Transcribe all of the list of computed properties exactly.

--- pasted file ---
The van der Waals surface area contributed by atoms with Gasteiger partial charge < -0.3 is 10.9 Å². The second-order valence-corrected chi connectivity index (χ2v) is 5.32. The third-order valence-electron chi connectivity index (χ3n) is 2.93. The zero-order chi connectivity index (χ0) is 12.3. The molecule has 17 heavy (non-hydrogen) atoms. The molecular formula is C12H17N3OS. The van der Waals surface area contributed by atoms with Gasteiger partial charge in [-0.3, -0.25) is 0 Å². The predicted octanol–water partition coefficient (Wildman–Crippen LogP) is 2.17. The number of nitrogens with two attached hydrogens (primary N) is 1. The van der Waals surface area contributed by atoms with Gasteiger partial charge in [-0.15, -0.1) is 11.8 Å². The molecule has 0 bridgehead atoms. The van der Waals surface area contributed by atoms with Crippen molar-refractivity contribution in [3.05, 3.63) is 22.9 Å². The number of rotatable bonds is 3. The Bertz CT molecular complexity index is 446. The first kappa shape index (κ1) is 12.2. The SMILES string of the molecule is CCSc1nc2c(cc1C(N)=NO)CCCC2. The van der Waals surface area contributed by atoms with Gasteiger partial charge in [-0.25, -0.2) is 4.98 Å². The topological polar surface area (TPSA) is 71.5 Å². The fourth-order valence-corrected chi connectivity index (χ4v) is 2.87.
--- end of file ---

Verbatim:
The van der Waals surface area contributed by atoms with Gasteiger partial charge < -0.3 is 10.9 Å². The second-order valence-corrected chi connectivity index (χ2v) is 5.32. The third-order valence-electron chi connectivity index (χ3n) is 2.93. The zero-order chi connectivity index (χ0) is 12.3. The molecule has 17 heavy (non-hydrogen) atoms. The molecular formula is C12H17N3OS. The van der Waals surface area contributed by atoms with Gasteiger partial charge in [-0.3, -0.25) is 0 Å². The predicted octanol–water partition coefficient (Wildman–Crippen LogP) is 2.17. The number of nitrogens with two attached hydrogens (primary N) is 1. The van der Waals surface area contributed by atoms with Gasteiger partial charge in [-0.15, -0.1) is 11.8 Å². The molecule has 0 bridgehead atoms. The van der Waals surface area contributed by atoms with Crippen molar-refractivity contribution in [3.05, 3.63) is 22.9 Å². The number of rotatable bonds is 3. The Bertz CT molecular complexity index is 446. The first kappa shape index (κ1) is 12.2. The SMILES string of the molecule is CCSc1nc2c(cc1C(N)=NO)CCCC2. The van der Waals surface area contributed by atoms with Gasteiger partial charge in [-0.25, -0.2) is 4.98 Å². The topological polar surface area (TPSA) is 71.5 Å². The fourth-order valence-corrected chi connectivity index (χ4v) is 2.87.